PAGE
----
What is type 2 diabetes?
Type 2 diabetes is a chronic disease that affects millions worldwide. With type 2 diabetes, the way the body processes blood sugar (glucose) levels is affected as the body either produces not enough insulin or it resists insulin. This results in too much glucose being present in the blood. Effects of uncontrolled cases can cause serious health issues including kidney failure, heart disease and blindness to name a few.
There are certain factors that may influence your likelihood to develop type 2 diabetes that you can’t change, such as genes, age and past behaviours. However, there are many actions you can take to reduce your risk of developing type 2 diabetes.
The good news is that pre-diabetes and type 2 diabetes are largely preventable. Making positive lifestyle changes is the number one way to avoid the disease. These same changes can also help lower the chances of developing other conditions like heart disease and some cancers.
Achieving a healthy weight, eating a balanced carbohydrate controlled diet, getting regular exercise and not smoking all help to improve blood glucose control.
Most people know they need to make changes, but it can be difficult to know how to stick with it.
Don’t forget you’re not alone in this – your GP can help support you, and a Dietitian can complement this by helping to set goals that are realistic and work for you. Changing one thing at a time and making the changes part of your every day is a great way to set you up for successfully lowering your risk of developing type 2 diabetes.
Ways to lower your type 2 diabetes risk
Keeping up regular physical activity several days a week may help prevent diabetes. Working out more frequently and working your muscles more often leads to improvements in insulin response and function. High intensity, strength training and interval training have been shown to reduce insulin resistance and blood sugar in those in high risk categories for diabetes.
Simple walking briskly for a half hour every day can reduce the risk of developing the disease by up to 30%.
2. Keeping your weight under control
If you are overweight, diabetes prevention may hinge on weight loss. Every kilo you lose can improve your health.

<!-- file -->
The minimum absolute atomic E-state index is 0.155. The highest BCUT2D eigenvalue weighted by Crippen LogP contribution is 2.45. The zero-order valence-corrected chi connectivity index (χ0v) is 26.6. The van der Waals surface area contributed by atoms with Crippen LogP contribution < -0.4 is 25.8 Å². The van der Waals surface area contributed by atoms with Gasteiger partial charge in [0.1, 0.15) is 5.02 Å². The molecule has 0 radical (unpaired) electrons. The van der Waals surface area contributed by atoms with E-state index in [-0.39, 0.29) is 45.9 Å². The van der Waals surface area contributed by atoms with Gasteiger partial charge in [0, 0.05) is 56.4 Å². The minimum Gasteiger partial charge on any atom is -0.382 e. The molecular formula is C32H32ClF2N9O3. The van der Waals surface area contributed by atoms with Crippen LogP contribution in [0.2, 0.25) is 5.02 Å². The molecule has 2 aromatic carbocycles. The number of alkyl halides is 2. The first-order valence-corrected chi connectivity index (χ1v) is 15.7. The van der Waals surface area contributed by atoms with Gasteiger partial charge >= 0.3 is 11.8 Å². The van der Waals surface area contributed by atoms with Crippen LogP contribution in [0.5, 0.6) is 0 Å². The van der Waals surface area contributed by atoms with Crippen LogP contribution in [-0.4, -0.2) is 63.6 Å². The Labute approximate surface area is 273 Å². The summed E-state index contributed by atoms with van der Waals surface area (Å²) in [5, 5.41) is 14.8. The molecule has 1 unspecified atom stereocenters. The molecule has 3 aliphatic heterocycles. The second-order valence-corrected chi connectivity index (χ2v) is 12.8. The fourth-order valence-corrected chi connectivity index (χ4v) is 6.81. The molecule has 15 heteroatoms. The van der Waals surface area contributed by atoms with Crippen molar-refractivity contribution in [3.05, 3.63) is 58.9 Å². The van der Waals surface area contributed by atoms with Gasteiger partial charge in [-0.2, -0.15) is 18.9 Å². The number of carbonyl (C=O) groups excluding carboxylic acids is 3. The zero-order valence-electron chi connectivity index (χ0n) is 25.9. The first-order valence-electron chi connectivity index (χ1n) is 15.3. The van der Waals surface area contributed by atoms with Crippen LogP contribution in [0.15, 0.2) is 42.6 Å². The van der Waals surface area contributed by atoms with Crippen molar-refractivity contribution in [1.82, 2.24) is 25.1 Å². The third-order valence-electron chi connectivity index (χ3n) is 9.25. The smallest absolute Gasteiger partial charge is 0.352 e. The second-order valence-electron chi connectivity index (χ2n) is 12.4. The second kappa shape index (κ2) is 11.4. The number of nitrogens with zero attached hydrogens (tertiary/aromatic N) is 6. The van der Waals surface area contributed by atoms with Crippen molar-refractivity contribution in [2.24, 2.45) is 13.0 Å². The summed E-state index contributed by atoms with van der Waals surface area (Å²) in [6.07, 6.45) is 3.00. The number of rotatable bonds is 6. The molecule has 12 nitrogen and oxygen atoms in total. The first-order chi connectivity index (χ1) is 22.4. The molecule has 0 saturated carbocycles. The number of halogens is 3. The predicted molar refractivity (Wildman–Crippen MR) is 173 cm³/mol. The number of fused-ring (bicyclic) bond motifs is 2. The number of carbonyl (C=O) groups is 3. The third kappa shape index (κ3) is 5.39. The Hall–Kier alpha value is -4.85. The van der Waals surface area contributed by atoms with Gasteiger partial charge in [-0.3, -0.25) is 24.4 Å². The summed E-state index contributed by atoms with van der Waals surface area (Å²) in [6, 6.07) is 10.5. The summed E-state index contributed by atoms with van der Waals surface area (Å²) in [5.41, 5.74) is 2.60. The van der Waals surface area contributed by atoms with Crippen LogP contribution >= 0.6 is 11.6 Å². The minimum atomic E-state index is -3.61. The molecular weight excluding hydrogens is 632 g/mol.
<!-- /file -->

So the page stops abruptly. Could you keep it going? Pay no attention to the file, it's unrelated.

3. Cut out the sugary beverages and processed foods
Eating and drinking things containing high levels of sugar and refined carbs can put those at risk of diabetes on the fast track to developing type 2 diabetes. Sugary drinks like soft drinks, fruit juices and pre-mixed alcoholic drinks have been linked to an increased risk of type 2 diabetes.
Consuming adequate amounts of water may provide benefits. Some studies have found that increased water consumption may lead to better blood sugar control and insulin response, thereby reducing the risk of diabetes.
Processed foods are linked to all sorts of health problems including heart disease, obesity and diabetes. Cutting back on packaged foods that are high in vegetable oils, refined grains, refined carbs, excess sugar and additives may help reduce the risk of diabetes. Focusing on whole foods like nuts, fruits, vegetables, and lean meats can be beneficial.
4. Quit Smoking
It’s well known that smoking has been shown to either cause or contribute to a multitude of serious health conditions, including many types of cancers, emphysema, and heart disease.
There has been research linking both smoking and second hand smoke exposure to type 2 diabetes. Quitting has been shown to reduce the risk over time.
5. Optimise Vitamin D Levels
Vitamin D is important for blood sugar control. Studies have found that people who don’t get enough vitamin D have a greater risk of all types of diabetes. Good food sources of vitamin D include fatty fish and cod liver oil, in addition to a safe amount of sun exposure. Vitamin D levels can also be increased with supplements.
The best way to lower your risk of type 2 diabetes is knowing you have control over many of the factors that influence diabetes. Pre-diabetes can be seen as a motivator for making the necessary changes that can help to reduce your risk. Consuming the right foods and adopting other lifestyle behaviours that promote healthy blood sugar and insulin levels will give you the best chance at avoiding diabetes.
Ask an independent GP who consults at HealthMint about:
- A weight loss program or group
- Seeing a registered dietitian
- A type 2 diabetes prevention program
It can also help to get your family and friends involved – eating better and moving more is good for everyone!